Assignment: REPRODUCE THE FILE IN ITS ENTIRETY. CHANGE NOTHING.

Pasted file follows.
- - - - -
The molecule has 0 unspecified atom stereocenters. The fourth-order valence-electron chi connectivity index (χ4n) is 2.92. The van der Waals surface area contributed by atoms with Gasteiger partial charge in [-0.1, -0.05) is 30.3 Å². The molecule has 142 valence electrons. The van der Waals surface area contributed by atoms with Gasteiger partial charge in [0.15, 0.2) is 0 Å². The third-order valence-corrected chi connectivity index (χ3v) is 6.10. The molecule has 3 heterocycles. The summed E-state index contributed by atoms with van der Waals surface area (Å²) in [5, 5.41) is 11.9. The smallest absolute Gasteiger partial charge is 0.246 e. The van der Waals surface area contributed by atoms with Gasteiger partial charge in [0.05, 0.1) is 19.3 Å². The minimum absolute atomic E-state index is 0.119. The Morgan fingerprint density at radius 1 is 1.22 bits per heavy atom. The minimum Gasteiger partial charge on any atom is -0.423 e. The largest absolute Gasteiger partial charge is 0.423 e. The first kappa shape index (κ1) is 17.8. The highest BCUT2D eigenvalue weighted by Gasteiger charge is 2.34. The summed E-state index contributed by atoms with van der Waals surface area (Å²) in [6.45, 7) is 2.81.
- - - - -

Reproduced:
The molecule has 0 unspecified atom stereocenters. The fourth-order valence-electron chi connectivity index (χ4n) is 2.92. The van der Waals surface area contributed by atoms with Gasteiger partial charge in [-0.1, -0.05) is 30.3 Å². The molecule has 142 valence electrons. The van der Waals surface area contributed by atoms with Gasteiger partial charge in [0.15, 0.2) is 0 Å². The third-order valence-corrected chi connectivity index (χ3v) is 6.10. The molecule has 3 heterocycles. The summed E-state index contributed by atoms with van der Waals surface area (Å²) in [5, 5.41) is 11.9. The smallest absolute Gasteiger partial charge is 0.246 e. The van der Waals surface area contributed by atoms with Gasteiger partial charge in [0.05, 0.1) is 19.3 Å². The minimum absolute atomic E-state index is 0.119. The Morgan fingerprint density at radius 1 is 1.22 bits per heavy atom. The minimum Gasteiger partial charge on any atom is -0.423 e. The largest absolute Gasteiger partial charge is 0.423 e. The first kappa shape index (κ1) is 17.8. The highest BCUT2D eigenvalue weighted by Gasteiger charge is 2.34. The summed E-state index contributed by atoms with van der Waals surface area (Å²) in [6.45, 7) is 2.81.